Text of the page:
While most of us are familiar with electric shock, there’s significantly less awareness around arc flash – and people can die from these sudden exposures.
“Z462 deals with both electric shock and arc flash, but arc flash was seldom recognized in the past as being a hazard,” says the CSA’s Dave Shanahan. But an arc flash can occur at any time – when systems break down and fail, or when work is being done on a system.
Arc flash typically applies to high-voltage systems in industrial or commercial facilities. While electric shock is almost always a result of direct contact, arc flash doesn’t require contact. It’s a sudden release of electrical energy through the air – like a conducting plasma fireball – that can result in severe burns and even death.
“It’s a rapid expansion of air, four times the surface temperature of the sun,” says Mike Doherty of EUSA. “If we’re sitting on the surface of the sun, can you feel the heat? Close your eyes and imagine it four times hotter.” An arc flash happens very quickly, typically in one-sixteenth of a second, but in that time it can ignite clothing and burn skin.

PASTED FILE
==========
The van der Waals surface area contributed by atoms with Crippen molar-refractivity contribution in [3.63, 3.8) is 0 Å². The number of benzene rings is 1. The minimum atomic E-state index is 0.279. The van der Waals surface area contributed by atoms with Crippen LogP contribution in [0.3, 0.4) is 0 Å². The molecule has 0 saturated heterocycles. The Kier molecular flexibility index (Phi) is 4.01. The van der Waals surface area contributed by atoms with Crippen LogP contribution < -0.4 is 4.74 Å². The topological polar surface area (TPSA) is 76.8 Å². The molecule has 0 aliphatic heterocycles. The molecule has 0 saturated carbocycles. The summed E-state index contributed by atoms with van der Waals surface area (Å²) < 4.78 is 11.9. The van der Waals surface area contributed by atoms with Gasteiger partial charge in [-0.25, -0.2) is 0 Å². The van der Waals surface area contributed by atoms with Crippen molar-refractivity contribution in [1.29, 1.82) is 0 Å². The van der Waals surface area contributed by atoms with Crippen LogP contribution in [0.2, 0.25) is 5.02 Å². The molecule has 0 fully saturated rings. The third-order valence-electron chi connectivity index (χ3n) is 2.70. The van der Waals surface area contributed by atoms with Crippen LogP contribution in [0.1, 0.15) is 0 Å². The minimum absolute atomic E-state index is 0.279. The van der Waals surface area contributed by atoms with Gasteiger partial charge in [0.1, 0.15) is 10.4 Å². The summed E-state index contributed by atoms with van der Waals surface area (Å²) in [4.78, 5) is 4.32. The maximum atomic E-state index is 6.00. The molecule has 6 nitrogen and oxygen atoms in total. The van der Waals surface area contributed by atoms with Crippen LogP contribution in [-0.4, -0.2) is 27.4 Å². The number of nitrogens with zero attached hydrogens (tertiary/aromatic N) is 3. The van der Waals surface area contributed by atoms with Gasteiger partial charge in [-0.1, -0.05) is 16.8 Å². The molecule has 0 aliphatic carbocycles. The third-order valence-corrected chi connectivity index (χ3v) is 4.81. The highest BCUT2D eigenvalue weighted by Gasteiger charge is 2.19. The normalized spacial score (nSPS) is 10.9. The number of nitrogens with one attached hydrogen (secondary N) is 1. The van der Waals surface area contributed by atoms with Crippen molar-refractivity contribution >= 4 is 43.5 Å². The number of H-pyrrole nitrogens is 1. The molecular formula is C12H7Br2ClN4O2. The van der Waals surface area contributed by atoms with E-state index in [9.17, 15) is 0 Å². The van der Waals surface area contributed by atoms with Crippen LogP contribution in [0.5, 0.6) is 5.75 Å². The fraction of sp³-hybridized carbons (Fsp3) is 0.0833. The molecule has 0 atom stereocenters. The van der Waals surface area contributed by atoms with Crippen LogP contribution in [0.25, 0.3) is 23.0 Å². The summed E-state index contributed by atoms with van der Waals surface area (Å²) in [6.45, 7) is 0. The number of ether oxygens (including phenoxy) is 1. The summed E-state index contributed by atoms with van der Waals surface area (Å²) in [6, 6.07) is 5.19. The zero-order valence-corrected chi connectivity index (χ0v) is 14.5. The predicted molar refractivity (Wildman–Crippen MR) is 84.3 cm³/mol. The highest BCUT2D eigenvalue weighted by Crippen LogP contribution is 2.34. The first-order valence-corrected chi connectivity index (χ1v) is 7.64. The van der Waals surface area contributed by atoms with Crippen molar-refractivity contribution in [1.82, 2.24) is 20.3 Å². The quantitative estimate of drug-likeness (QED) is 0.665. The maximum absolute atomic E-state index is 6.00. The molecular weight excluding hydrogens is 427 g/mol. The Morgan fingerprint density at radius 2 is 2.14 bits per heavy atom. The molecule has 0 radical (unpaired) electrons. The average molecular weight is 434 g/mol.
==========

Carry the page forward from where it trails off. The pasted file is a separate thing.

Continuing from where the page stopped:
Face shields help protect against infrared and UV to the eyes, while hearing protection helps protect ears – because the decibels are way off the charts, an arc flash can deafen you for the rest of your life.
When you’re startled, you inhale. So when an arc flash explodes in your face, you breathe super-heated noxious copper vapor into your lungs, and that can kill you. When an arc flash occurs, molten copper with shrapnel is ballistically applied to the work area, up to 932 degrees C, with the same force as dynamite in your face.
The noxious copper vapor creates a rapid expansion of air as it vaporizes – the same expansion as dynamite going off – so you now have a pressure and concussive hazard. “What is the personal protective equipment for that kind of pressure? There is none, so it’s a huge problem,” says Doherty. “We better plan our work, we better know what we’re doing.”
The point is to avoid initiating an arc flash in the first place. “Even if you have all the right equipment, so many things could go wrong,” he says. “It’s not an exact science.”
Vawn Himmelsbach is a Toronto-based freelance writer. You can reach her at firstname.lastname@example.org
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